This will be quite a long day. We left Lisbon for Tomar, built by the Knights Templar in the 12th century. This castle is known for some very special details. Like all the castles in Europe, they are fortresses, always at the top of the mountain overlooking the town.
Because this castle was also a monastery, it has a cloister for contemplation, with bedrooms off in the hallways. These special tiles have a 3D effect as you go into the refectory (dining room).
They also have chapels that are works of art. This castle is no different. The painted details are spectacular. The chapel is different, as it is an octagon, with beautiful views everywhere you look.
I couldn’t help taking this picture of a darling sleeping little girl. I guess she wasn’t really into the castle or the chapel.
Off we went to Fatima. This day is unique, as it is the day for motorcyclists to receive the Blessing of the Helmet. This may sound odd but you can’t imagine how many motorcycles and people were in Fatima for this blessing. The open area of the church (built in the 1950s) to receive the blessing.
The stores specialized in religious articles of every kind, including life-sized versions of the saints and the Virgin Mary. I can’t imagine where you would put these in your home but they are a little scary – sorry!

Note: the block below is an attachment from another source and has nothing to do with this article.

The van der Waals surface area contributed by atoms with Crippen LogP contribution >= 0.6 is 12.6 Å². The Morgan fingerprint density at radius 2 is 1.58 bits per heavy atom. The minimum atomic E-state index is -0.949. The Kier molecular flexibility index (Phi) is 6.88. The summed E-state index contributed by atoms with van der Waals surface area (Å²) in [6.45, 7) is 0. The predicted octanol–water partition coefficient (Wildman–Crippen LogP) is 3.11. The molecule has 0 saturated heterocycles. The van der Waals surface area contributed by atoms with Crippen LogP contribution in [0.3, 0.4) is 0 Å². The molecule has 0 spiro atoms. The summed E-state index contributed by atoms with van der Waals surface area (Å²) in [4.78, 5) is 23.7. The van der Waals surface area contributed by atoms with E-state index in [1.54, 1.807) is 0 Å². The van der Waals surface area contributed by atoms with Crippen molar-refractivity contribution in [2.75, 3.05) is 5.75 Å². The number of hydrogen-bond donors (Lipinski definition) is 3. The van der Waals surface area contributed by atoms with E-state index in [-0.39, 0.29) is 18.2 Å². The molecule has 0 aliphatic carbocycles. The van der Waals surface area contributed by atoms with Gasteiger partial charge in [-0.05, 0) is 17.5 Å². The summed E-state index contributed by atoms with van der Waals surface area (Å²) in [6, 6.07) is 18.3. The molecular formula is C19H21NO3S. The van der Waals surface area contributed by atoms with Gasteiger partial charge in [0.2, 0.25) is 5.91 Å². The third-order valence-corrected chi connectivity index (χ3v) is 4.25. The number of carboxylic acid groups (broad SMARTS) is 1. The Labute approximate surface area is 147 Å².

The kiosks also carry wax legs, arms, torsos, babies and more, which are supposed to represent parts that are in need of healing or prayers. The babies represent those that are ill or have died. Candles are purchased and there was a long line to walk by large wood-fired ovens to throw the candles and wax body parts into the fire. We never got a definitive answer as to why this is done but rest assured that the lines were very long and after, there were many people in tears.
We took a break for lunch before the crowds filled the restaurants after receiving their blessing. I ordered the kebab salad and Jim ordered garlic bread, based on the recommendation of the waitress. Both were exceptional, especially the garlic bread. A keeper!
Time to move on to Marvao, another fortress castle practically on the border of Portugal and Spain, visible from each side of the mountain. Although never breached, it stands as a symbol of how towns protected themselves. There isn’t much left to see of the castle, other than its proximity to Spain.
We are all looking forward for a couple of days in Evora.